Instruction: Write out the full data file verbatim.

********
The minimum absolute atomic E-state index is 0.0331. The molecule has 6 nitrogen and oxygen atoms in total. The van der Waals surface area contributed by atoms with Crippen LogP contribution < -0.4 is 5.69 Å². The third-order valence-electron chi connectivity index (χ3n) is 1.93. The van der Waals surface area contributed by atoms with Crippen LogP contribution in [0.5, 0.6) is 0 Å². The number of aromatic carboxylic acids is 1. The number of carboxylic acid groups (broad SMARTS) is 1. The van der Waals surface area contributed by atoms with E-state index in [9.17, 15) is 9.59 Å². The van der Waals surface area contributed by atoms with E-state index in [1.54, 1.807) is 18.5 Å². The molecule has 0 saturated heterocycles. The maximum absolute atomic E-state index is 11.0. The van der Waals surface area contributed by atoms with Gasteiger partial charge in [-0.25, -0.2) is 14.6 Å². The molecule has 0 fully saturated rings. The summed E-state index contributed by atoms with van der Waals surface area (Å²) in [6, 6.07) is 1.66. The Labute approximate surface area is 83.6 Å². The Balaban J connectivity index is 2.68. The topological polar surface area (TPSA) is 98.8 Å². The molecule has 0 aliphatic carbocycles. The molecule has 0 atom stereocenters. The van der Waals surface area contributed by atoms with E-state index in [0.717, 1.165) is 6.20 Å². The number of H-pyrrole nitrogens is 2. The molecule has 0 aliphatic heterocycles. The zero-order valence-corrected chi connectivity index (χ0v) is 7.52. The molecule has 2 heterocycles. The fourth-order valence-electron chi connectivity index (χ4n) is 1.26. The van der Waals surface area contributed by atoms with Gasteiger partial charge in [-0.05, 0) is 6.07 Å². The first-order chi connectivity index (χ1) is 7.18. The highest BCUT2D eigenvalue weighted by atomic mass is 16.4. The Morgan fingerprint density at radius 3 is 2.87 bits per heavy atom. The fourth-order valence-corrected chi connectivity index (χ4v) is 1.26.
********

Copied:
The minimum absolute atomic E-state index is 0.0331. The molecule has 6 nitrogen and oxygen atoms in total. The van der Waals surface area contributed by atoms with Crippen LogP contribution < -0.4 is 5.69 Å². The third-order valence-electron chi connectivity index (χ3n) is 1.93. The van der Waals surface area contributed by atoms with Crippen LogP contribution in [0.5, 0.6) is 0 Å². The number of aromatic carboxylic acids is 1. The number of carboxylic acid groups (broad SMARTS) is 1. The van der Waals surface area contributed by atoms with E-state index in [9.17, 15) is 9.59 Å². The van der Waals surface area contributed by atoms with E-state index in [1.54, 1.807) is 18.5 Å². The molecule has 0 saturated heterocycles. The maximum absolute atomic E-state index is 11.0. The van der Waals surface area contributed by atoms with Gasteiger partial charge in [-0.25, -0.2) is 14.6 Å². The molecule has 0 fully saturated rings. The summed E-state index contributed by atoms with van der Waals surface area (Å²) in [6, 6.07) is 1.66. The Labute approximate surface area is 83.6 Å². The Balaban J connectivity index is 2.68. The topological polar surface area (TPSA) is 98.8 Å². The molecule has 0 aliphatic carbocycles. The molecule has 0 atom stereocenters. The van der Waals surface area contributed by atoms with E-state index in [0.717, 1.165) is 6.20 Å². The number of H-pyrrole nitrogens is 2. The molecule has 0 aliphatic heterocycles. The zero-order valence-corrected chi connectivity index (χ0v) is 7.52. The molecule has 2 heterocycles. The fourth-order valence-electron chi connectivity index (χ4n) is 1.26. The van der Waals surface area contributed by atoms with Gasteiger partial charge in [-0.05, 0) is 6.07 Å². The first-order chi connectivity index (χ1) is 7.18. The highest BCUT2D eigenvalue weighted by atomic mass is 16.4. The Morgan fingerprint density at radius 3 is 2.87 bits per heavy atom. The fourth-order valence-corrected chi connectivity index (χ4v) is 1.26.